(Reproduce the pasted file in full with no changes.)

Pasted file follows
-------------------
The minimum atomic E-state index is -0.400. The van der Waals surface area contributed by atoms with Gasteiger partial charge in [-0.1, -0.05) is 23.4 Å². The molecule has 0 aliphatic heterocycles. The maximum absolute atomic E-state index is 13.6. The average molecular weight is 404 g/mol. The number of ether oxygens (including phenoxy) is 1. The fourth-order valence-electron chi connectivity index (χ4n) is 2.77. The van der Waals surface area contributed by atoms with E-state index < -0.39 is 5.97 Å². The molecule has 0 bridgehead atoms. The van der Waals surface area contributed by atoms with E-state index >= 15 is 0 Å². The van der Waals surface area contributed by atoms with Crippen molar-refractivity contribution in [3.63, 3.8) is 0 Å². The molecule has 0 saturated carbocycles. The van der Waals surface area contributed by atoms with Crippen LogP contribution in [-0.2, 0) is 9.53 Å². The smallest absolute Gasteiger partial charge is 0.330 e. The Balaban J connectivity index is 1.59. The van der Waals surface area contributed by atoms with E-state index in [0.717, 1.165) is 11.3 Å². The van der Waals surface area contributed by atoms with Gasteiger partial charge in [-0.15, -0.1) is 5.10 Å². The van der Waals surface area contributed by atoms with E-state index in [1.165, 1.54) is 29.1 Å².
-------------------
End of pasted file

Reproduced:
The minimum atomic E-state index is -0.400. The van der Waals surface area contributed by atoms with Gasteiger partial charge in [-0.1, -0.05) is 23.4 Å². The molecule has 0 aliphatic heterocycles. The maximum absolute atomic E-state index is 13.6. The average molecular weight is 404 g/mol. The number of ether oxygens (including phenoxy) is 1. The fourth-order valence-electron chi connectivity index (χ4n) is 2.77. The van der Waals surface area contributed by atoms with E-state index < -0.39 is 5.97 Å². The molecule has 0 bridgehead atoms. The van der Waals surface area contributed by atoms with E-state index >= 15 is 0 Å². The van der Waals surface area contributed by atoms with Crippen molar-refractivity contribution in [3.63, 3.8) is 0 Å². The molecule has 0 saturated carbocycles. The van der Waals surface area contributed by atoms with Crippen LogP contribution in [-0.2, 0) is 9.53 Å². The smallest absolute Gasteiger partial charge is 0.330 e. The Balaban J connectivity index is 1.59. The van der Waals surface area contributed by atoms with E-state index in [0.717, 1.165) is 11.3 Å². The van der Waals surface area contributed by atoms with Gasteiger partial charge in [-0.15, -0.1) is 5.10 Å². The van der Waals surface area contributed by atoms with E-state index in [1.165, 1.54) is 29.1 Å².